"Stone by Stone" takes readers on a fascinating journey across the short-grass prairie of southern Alberta and Saskatchewan in search of tangible evidence of the region's ancient past--a civilization dating back at least twelve thousand years. In this revised and updated edition of her one-of-a-kind guidebook, author Liz Bryan explores archaeological sites that are accessible to today's inquisitive travellers and provides enough detailed information, striking photographs, maps, and illustrations to satisfy any armchair archaeologist. With riveting insight and clarity, Bryan presents the stone effigies, cairns, medicine wheels, buffalo jumps, rock art, and remains of settlements scattered across this vast prairie, creating an invaluable resource for anyone who wishes to navigate these ancient sites and understand their significance.
This volume comprises original contributions by Carl Gustav Jung and Marie-Louise von Franz, along with additional works addressing analytical psychology. It is being published in honor of the centennial existence of the Psychology Club of Zurich (1916-2016). Contents: Foreword Andreas Schweizer, I Ching – The Book of the Play of Opposites Marie-Louise von Franz, Conversation on the Psychology Club Zurich Marie-Louise von Franz, The Goose Girl (Grimm’s Fairy Tales, nr. 89) Regine Schweizer-Vüllers, “He struck the rock and the waters did flow” – The alchemical background of the gravestone of Marie-Louise von Franz and Barbara Hannah Tony Woolfson, “I came across this impressive doctrine” – Carl Gustav Jung, Gershom Scholem, and Kabbalah C.G. Jung, A Discussion about Aion, Psychological Society of Basel, 1952 Murray Stein, Jungian Psychology and the Spirit of Protestantism Marianne Jehle-Wildberger, Stations of a Difficult Friendship – Carl Gustav Jung and Adolf Keller Hermann Strobel, Aloneness as Calling Claudine Koch-Morgenegg, The Great Mystery – Individuation in Old Age Rudolf Högger, The Treasure Vase – On the many-sided Symbolism of an Archaic God-Image from the Stone Age to the Dreams of Modern Man.
How would your life change if you knew in your bones God looks on you not with disappointment or anger, but with joyous love and delight? Jasona Brown understands, through personal experience and years of ministering to others, how a wall of stones can block our heart from receiving God's love for us and cause us to live a stunted Christian life. With Stone by Stone Jasona will help you identify and remove ten stones possibly obstructing your intimacy with God-including guilt, unforgiveness, lies, and unhealed memories-so you can delight in the joy of knowing God's love for you as his beloved son or daughter.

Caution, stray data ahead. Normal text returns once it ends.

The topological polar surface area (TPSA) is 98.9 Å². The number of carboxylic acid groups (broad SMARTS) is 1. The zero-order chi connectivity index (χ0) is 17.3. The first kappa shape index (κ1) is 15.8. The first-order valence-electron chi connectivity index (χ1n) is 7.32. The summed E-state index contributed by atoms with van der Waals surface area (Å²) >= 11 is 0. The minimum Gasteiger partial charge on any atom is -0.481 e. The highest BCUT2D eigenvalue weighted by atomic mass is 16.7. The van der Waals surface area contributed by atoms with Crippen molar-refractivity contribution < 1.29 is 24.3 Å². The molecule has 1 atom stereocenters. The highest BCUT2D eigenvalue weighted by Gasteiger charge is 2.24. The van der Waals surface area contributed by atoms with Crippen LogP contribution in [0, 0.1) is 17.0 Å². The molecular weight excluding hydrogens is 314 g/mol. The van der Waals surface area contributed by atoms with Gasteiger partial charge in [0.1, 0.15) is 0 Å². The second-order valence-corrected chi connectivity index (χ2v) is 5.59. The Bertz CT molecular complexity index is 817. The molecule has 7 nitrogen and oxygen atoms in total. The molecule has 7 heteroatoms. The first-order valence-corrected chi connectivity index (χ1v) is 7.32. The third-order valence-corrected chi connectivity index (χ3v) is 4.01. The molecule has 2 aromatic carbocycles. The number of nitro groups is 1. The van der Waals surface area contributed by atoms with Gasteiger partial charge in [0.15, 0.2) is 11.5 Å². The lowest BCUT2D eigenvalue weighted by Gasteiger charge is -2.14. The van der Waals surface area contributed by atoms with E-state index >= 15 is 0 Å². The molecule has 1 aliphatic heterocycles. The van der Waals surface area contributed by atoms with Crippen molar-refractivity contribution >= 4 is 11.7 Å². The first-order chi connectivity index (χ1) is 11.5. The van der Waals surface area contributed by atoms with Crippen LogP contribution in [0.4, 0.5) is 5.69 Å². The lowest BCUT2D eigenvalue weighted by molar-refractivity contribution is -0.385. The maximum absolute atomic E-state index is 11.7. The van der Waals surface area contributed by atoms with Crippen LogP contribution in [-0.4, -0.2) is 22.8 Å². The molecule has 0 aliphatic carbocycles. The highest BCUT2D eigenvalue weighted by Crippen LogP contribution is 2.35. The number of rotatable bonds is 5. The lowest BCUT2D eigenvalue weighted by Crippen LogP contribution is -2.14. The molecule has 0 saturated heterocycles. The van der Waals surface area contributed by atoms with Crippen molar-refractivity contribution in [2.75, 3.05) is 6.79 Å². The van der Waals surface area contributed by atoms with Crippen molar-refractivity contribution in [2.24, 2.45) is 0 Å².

An important study not only of the geological structure of Egypt and the mineral composition of its rocks, but also of ancient Egyptian stone quarries. Illustrated with almost 500 photographs and diagrams, microscopic sections and electronic scans, as well as colour photographs of all the types of stone discussed, the detailed descriptions of the quarries and numerous examples of quarrying and masonry techniques make this book an indispensable tool for the provenancing of museum exhibits. Originally published in German in 1993, this edition has been updated to take account of new research, and a new chapter on the building stones of the western oases has been added. Archaeologists, Egyptologists and travellers to Egypt will find a wealth of fascinating information on ancient quarrying equipment, working methods and transport in ancient Egypt, as well as an introduction to the geology and mineralogy of the Nile valley and the surrounding desert regions.
There once may have been 250,000 miles of stone walls in America's Northeast, stretching farther than the distance to the moon. They took three billion man-hours to build. And even though most are crumbling today, they contain a magnificent scientific and cultural story-about the geothermal forces that formed their stones, the tectonic movements that brought them to the surface, the glacial tide that broke them apart, the earth that held them for so long, and about the humans who built them. Stone walls layer time like Russian dolls, their smallest elements reflecting the longest spans, and Thorson urges us to study them, for each stone has its own story. Linking geological history to the early American experience, Stone by Stone presents a fascinating picture of the land the Pilgrims settled, allowing us to see and understand it with new eyes.
A masterpiece of postwar Polish literature, Stone Upon Stone is Wieslaw Mysliwski's grand epic in the rural tradition — a profound and irreverent stream of memory cutting through the rich and varied terrain of one man’s connection to the land, to his family and community, to women, to tradition, to God, to death, and to what it means to be alive. Wise and impetuous, plainspoken and compassionate Szymek, recalls his youth in their village, his time as a guerrilla soldier, as a wedding official, barber, policeman, lover, drinker, and caretaker for his invalid brother. Filled with interwoven stories and voices, by turns hilarious and moving, Szymek’s narrative exudes the profound wisdom of one who has suffered, yet who loves life to the very core.
Stone Upon Stone: Psalms of Remembrance is a collection of poetry inspired by the Book of Psalms and other passages of Scripture. This collection of seventy-six poems is divided into four sections, each of which contains an introductory scripture, quotation or dedication. In "Seasons of the Soul," the first section, I express my appreciation for the beauty of Nature and comment on God's handiwork. "In the Vernacular" contains a number of dialect poems, revealing influences of Paul Laurence Dunbar, but they are written in more contemporary black speech. This section also features blues poetry, another form of African American poetry offered from my spiritual perspective. "Golden Moments" are reflective works inspired, in part, by a statement of Saint Augustine: "To contemplate the truth and to share the fruits of that contemplation." The final section, "Psalms of Remembrance," are recollections from childhood and beyond and songs of celebration of the goodness of God. May these poems that overflow from the depths of my heart inspire all those who read them. May they resound with love, joy, and peace and reflection of the manifold wisdom of God.
Cooking projects provide a highly motivating, real-life application for learning. This child-friendly recipe is based on a piece of children's literature. Read the book, and then collaborate to make this delicious food to enjoy together.